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South Korea staggers under its worst coronavirus surge since the pandemic began

People stand in a parking lot in areas marked off by white painted lines
People wait to take coronavirus tests at a public health center in Seoul on Thursday.
(Ahn Young-joon / Associated Press)

New coronavirus infections in South Korea exceeded 7,000 for the third consecutive day Friday in a record-breaking surge that has crushed hospitals and threatens the country’s goals to weather the pandemic without lockdowns.

Critics have blamed the spread on complacency by the government, which dramatically lowered social distancing rules at the start of November in what officials described as the first step toward restoring pre-pandemic normality.

As cases began to soar in recent weeks, officials were initially hesitant to tighten the rules again, citing public exhaustion and frustration with restrictions and their impact on livelihoods. But as the contagious Delta variant reduced the effectiveness of vaccines, most people in their 60s and older still await booster shoots and the first Omicron variant cases were discovered, a sense of urgency has begun to take over.

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Prime Minister Kim Boo-kyum said during a coronavirus meeting that the country could be forced to take “extraordinary” measures if the spread doesn’t slow down soon. Officials ordered hospitals around the country to designate 2,000 more beds for COVID-19 treatment.

The increased capacity will be used to ease the crush on hospitals in Seoul and the nearby metropolitan region, where around 90% of intensive care units are already occupied. Officials said more than 1,200 COVID-19 patients in the Greater Seoul area who required hospitalization were being forced to wait at home as of Friday morning because of bed shortages.

Officials have revamped their medical response policy so that most mild cases can be treated at home. While around 20,500 patients are receiving home care, some doctors’ groups say the new approach puts lives at risk.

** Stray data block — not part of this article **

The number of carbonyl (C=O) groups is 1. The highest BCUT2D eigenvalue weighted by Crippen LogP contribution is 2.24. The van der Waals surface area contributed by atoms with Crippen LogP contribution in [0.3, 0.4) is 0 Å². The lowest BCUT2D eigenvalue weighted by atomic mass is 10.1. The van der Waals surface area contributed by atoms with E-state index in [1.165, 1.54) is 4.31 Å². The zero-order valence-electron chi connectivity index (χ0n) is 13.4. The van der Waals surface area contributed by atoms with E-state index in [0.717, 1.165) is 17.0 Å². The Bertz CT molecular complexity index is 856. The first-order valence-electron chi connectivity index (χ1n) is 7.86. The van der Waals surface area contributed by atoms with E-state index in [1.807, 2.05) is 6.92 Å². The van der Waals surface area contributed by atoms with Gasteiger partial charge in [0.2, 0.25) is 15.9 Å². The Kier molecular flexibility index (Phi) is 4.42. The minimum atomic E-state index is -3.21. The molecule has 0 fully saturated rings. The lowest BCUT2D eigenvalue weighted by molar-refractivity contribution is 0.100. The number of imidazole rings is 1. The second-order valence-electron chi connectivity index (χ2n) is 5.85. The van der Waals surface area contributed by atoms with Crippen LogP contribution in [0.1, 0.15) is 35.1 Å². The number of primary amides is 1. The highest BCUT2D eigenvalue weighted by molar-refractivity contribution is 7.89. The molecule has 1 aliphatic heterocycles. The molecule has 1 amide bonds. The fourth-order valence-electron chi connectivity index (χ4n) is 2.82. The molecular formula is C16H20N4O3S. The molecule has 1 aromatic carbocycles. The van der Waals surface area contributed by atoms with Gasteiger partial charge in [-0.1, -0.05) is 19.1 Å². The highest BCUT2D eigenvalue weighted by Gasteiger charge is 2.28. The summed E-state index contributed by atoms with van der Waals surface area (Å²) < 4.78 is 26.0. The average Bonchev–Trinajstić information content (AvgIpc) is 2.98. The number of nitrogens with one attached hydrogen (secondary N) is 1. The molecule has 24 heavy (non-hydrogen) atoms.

South Korea reports its biggest daily jump in coronavirus cases as hundreds of thousands of students take the high-pressure college entrance exam.

Kim said the government will also speed up the administration of booster shots by shortening the interval between the second and third injections, from four or five months to three months, starting next week.

“If it becomes clear that we aren’t succeeding in reversing this crisis situation within the next few days, the government will have no other choice but to employ extraordinary anti-virus measures, including strong social distancing,” said Kim, South Korea’s No. 2 official, behind President Moon Jae-in.

South Korea has reported a daily average of more than 5,800 infections, adding more than 41,000 cases in the past seven days alone and pushing the national caseload to 503,000. The country’s COVID-19 death toll stood at 4,130 after 53 virus patients died in the past 24 hours.

In allowing larger social gatherings, longer indoor-dining hours at restaurants and fully reopening schools in November, officials predicted that the country’s improving vaccination rates would help suppress hospitalizations and fatalities, even if the coronavirus continued to spread.

The dispatch of medical supplies to North Korea is a possible sign that the country is easing its COVID-19 border closures to receive much-needed aid.

However, serious cases and deaths have soared among people in their 60s and up, including those whose immunities have waned after being inoculated early in the vaccine rollout, which began in February.

Around 41.5 million people, or 81% of the population of over 51 million, have been fully vaccinated, but only 10% have received booster shots.

New rules that went into effect this week ban private social gatherings of seven or more people in the capital area and require adults to verify vaccination status at restaurants and other indoor venues. But Kim said such measures hadn’t yet showed an effect in slowing transmissions.

Deputy Health Minister Lee Ki-il said officials could further reduce the number of people allowed at social gatherings and restore operating-hour restrictions at restaurants and bars, which were lifted last month, if things continue to look bad next week.

“We will try our best to avoid a lockdown,” Lee said during a briefing.

Some experts have called for stronger measures, such as forcing employers to adopt remote working and increasing government support for small business owners in the devastated service industry to ensure their compliance with social distancing rules.

South Korea has also tightened its borders to fend off the new Omicron variant since identifying its first cases last week, linked to arrivals from Nigeria. Officials said health workers confirmed three more Omicron infections Friday, bringing the known tally to 63.

Scientists say it’s not yet clear whether Omicron is more contagious or dangerous than previous strains of the coronavirus.


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